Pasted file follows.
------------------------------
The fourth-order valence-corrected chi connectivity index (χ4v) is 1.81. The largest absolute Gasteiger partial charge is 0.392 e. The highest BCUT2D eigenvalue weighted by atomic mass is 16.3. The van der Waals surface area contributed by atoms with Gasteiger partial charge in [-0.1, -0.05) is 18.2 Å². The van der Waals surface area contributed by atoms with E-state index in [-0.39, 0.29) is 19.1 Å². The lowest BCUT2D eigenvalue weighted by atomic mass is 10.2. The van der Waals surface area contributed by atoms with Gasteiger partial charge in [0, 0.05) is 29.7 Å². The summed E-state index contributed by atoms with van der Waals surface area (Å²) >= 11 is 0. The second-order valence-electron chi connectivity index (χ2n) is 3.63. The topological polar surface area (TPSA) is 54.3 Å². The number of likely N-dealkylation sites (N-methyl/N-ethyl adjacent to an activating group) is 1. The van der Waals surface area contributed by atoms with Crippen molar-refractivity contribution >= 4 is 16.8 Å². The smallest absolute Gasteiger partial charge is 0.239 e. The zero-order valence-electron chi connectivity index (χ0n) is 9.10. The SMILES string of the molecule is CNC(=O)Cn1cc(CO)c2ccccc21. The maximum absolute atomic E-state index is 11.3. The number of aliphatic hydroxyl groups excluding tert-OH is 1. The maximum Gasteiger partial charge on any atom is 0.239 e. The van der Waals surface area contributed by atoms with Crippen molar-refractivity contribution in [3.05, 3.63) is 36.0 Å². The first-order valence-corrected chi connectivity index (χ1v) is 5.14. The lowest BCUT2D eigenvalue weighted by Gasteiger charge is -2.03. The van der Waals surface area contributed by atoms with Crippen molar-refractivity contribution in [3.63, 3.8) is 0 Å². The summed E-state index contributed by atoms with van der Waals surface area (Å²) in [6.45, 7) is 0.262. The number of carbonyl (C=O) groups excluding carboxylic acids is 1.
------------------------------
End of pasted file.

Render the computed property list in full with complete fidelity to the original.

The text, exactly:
The fourth-order valence-corrected chi connectivity index (χ4v) is 1.81. The largest absolute Gasteiger partial charge is 0.392 e. The highest BCUT2D eigenvalue weighted by atomic mass is 16.3. The van der Waals surface area contributed by atoms with Gasteiger partial charge in [-0.1, -0.05) is 18.2 Å². The van der Waals surface area contributed by atoms with E-state index in [-0.39, 0.29) is 19.1 Å². The lowest BCUT2D eigenvalue weighted by atomic mass is 10.2. The van der Waals surface area contributed by atoms with Gasteiger partial charge in [0, 0.05) is 29.7 Å². The summed E-state index contributed by atoms with van der Waals surface area (Å²) >= 11 is 0. The second-order valence-electron chi connectivity index (χ2n) is 3.63. The topological polar surface area (TPSA) is 54.3 Å². The number of likely N-dealkylation sites (N-methyl/N-ethyl adjacent to an activating group) is 1. The van der Waals surface area contributed by atoms with Crippen molar-refractivity contribution >= 4 is 16.8 Å². The smallest absolute Gasteiger partial charge is 0.239 e. The zero-order valence-electron chi connectivity index (χ0n) is 9.10. The SMILES string of the molecule is CNC(=O)Cn1cc(CO)c2ccccc21. The maximum absolute atomic E-state index is 11.3. The number of aliphatic hydroxyl groups excluding tert-OH is 1. The maximum Gasteiger partial charge on any atom is 0.239 e. The van der Waals surface area contributed by atoms with Crippen molar-refractivity contribution in [3.05, 3.63) is 36.0 Å². The first-order valence-corrected chi connectivity index (χ1v) is 5.14. The lowest BCUT2D eigenvalue weighted by Gasteiger charge is -2.03. The van der Waals surface area contributed by atoms with Crippen molar-refractivity contribution in [3.63, 3.8) is 0 Å². The summed E-state index contributed by atoms with van der Waals surface area (Å²) in [6.45, 7) is 0.262. The number of carbonyl (C=O) groups excluding carboxylic acids is 1.